Most of us live out our four years at GW as transplanted students. Plucked right out of high school, we’re thrown into classes, we set up internships, and we’re told to make something of ourselves. Something we’re not often told to do is to make the city ours or become a part of the city.
Singer and guitarist Chris Richards did just that after coming to GW in 1997. After a year and a half of searching for the right path, Richards found comfort in his new band Q and Not U. Founded with area natives John Davis, Harris Klahr and Matt Borlik, Q and Not U came into existence in the summer of 1998.
Q and Not U tuned their catchy dance-punk songs and began playing shows in November 1998. With relentless touring, the band became almost an instant hit among the thriving east coast post-hardcore scene.
“I remember rolling up to classes on no sleep after driving home from shows in New York,” Richards said in an e-mail interview with the Hatchet.
The band’s exhausting run was far from over. In late 2000, Q and Not U released their first album, No Kill No Beep Beep on the legendary Dischord Records.
Richards graduated in 2001 and faced different problems than his job-hunting peers.
“I remember feeling so liberated when I finished at GW because I realized that I could do whatever I wanted to do,” said Richards. “You can really fall into the trap of letting (college) define you. People treat their majors like they’ve been sentenced to them in a court of law.”
That same year, bassist Borlik quit the band, forcing Q and Not U to record much of their next record, Different Damage, without a bass player. In support of the album, the band set out on their first large-scale tour including Canada, Europe and Japan.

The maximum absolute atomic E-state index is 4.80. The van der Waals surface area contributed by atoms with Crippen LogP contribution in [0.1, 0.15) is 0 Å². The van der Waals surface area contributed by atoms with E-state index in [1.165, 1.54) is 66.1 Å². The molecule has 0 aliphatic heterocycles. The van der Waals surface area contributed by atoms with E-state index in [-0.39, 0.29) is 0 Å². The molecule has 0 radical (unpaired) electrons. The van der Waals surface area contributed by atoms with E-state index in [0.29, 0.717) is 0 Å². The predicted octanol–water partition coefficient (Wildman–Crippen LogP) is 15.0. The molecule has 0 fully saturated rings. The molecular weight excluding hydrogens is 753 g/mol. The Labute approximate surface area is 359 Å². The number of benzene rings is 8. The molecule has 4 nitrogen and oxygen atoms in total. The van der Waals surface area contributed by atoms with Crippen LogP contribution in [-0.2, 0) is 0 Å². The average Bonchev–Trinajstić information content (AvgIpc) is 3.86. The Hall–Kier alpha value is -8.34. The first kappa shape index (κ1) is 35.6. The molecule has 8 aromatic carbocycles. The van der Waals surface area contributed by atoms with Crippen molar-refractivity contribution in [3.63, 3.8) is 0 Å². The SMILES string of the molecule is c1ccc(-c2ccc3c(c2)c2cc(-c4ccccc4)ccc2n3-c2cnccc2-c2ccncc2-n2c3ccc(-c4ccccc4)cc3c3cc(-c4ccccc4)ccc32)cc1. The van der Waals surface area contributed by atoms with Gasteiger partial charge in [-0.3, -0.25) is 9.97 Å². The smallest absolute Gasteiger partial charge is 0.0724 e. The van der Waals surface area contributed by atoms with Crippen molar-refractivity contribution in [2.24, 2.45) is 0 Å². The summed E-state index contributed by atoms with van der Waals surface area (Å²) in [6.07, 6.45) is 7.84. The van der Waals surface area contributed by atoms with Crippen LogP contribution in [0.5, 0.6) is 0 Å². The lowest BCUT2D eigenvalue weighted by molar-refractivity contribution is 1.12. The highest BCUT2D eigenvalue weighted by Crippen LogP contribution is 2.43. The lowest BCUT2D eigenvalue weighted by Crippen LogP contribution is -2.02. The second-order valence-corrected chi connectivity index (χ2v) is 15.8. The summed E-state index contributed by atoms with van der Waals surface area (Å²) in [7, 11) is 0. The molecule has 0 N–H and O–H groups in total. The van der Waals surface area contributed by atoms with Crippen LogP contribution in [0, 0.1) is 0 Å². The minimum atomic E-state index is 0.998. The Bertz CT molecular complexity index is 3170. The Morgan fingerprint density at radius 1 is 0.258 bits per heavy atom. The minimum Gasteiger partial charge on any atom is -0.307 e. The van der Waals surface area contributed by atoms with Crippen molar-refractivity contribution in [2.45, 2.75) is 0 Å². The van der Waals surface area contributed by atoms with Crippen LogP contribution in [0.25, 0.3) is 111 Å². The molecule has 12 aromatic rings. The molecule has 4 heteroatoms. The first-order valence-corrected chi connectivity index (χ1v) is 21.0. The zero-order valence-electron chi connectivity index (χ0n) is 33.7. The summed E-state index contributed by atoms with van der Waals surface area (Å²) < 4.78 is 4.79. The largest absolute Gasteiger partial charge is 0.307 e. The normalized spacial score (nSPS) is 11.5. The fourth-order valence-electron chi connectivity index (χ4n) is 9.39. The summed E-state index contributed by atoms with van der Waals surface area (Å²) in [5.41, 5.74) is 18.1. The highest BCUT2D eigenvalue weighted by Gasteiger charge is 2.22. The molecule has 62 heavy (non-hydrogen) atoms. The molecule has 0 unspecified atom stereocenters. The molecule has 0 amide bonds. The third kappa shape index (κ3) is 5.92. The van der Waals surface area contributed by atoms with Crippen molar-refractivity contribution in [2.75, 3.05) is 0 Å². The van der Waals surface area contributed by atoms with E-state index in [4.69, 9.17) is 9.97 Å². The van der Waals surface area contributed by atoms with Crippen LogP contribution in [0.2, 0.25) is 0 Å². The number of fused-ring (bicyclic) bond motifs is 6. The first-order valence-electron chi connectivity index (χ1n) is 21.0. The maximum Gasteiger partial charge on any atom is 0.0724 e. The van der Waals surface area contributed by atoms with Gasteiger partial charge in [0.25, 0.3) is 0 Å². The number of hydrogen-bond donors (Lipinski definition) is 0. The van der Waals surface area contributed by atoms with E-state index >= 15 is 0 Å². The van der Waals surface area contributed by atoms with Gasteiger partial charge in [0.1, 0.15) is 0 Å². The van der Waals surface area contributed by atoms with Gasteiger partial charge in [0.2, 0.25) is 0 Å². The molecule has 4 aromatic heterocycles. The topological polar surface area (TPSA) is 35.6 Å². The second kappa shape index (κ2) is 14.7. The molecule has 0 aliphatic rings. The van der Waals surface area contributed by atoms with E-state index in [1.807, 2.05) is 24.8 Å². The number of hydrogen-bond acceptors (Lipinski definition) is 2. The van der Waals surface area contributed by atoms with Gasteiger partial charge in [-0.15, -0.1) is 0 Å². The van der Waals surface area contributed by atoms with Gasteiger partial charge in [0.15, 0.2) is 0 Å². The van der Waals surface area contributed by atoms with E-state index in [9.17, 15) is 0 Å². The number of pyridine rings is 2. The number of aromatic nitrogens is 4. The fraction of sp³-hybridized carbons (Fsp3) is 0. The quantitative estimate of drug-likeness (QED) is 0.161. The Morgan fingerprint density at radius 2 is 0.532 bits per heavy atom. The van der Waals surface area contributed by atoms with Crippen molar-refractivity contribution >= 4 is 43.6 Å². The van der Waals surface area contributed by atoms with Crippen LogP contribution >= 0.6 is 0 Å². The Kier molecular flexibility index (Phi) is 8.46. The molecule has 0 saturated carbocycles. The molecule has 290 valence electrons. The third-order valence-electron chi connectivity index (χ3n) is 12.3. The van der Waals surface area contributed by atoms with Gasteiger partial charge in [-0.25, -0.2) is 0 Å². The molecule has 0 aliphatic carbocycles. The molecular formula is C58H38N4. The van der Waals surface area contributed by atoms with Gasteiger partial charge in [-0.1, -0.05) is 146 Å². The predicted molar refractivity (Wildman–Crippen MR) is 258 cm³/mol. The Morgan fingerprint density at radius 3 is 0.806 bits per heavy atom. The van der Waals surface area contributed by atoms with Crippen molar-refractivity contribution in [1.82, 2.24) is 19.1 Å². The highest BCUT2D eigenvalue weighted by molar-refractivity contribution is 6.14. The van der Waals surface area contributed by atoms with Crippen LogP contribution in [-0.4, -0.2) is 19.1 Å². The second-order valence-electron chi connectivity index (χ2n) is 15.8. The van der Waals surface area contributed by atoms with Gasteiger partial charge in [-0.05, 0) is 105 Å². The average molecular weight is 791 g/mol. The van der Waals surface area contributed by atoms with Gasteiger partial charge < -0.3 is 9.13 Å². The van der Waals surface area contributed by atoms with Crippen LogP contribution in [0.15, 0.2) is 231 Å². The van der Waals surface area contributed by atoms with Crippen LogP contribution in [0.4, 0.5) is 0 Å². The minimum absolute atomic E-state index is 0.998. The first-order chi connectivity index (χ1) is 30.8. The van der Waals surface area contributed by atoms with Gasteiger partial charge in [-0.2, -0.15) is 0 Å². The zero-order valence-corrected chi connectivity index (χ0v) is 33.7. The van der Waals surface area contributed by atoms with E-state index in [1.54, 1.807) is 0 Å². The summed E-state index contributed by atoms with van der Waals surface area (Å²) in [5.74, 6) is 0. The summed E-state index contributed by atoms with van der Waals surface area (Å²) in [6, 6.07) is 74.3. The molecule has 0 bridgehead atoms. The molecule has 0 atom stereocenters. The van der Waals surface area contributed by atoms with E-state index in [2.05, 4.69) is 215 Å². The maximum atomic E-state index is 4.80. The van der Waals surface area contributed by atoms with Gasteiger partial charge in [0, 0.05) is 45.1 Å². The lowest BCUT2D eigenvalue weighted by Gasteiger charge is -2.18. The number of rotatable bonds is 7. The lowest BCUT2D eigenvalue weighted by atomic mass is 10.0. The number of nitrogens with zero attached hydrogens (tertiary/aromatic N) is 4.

2004’s Power received even further critical acclaim. The complex album introduced new instruments, new musicians and a new singing style for Richards. Pitchfork Media called it one of 2004’s greatest indie-rock records, intermingling disco and pop into their finely tuned post-punk sound.
Five years and 500 shows after their conception, Q and Not U have decided to disband and take on separate projects. The split, Richards said, is amicable.
“The band was at a crossroads,” said Richards. “We had a difficult time reconciling our ambitions.”
Q and Not U have served as one of the forerunners in the D.C. music scene since 1998 and have established a core audience.
“People seem genuinely bummed out about it, but I hope they’re not disappointed in us,” Richards said. “We’ve really cherished our place in the music scene here.”
“The music scene in D.C. is always fluctuating, and I’m really excited to see who steps up to the plate next,” Richards said. “There’s nothing better than the sound of a fresh wave crashing on the shore.”
Q and Not U plays their final two shows at the Black Cat Sept. 22 and Sept. 23. Tickets are sold out. Juliet Moser contributed to this report.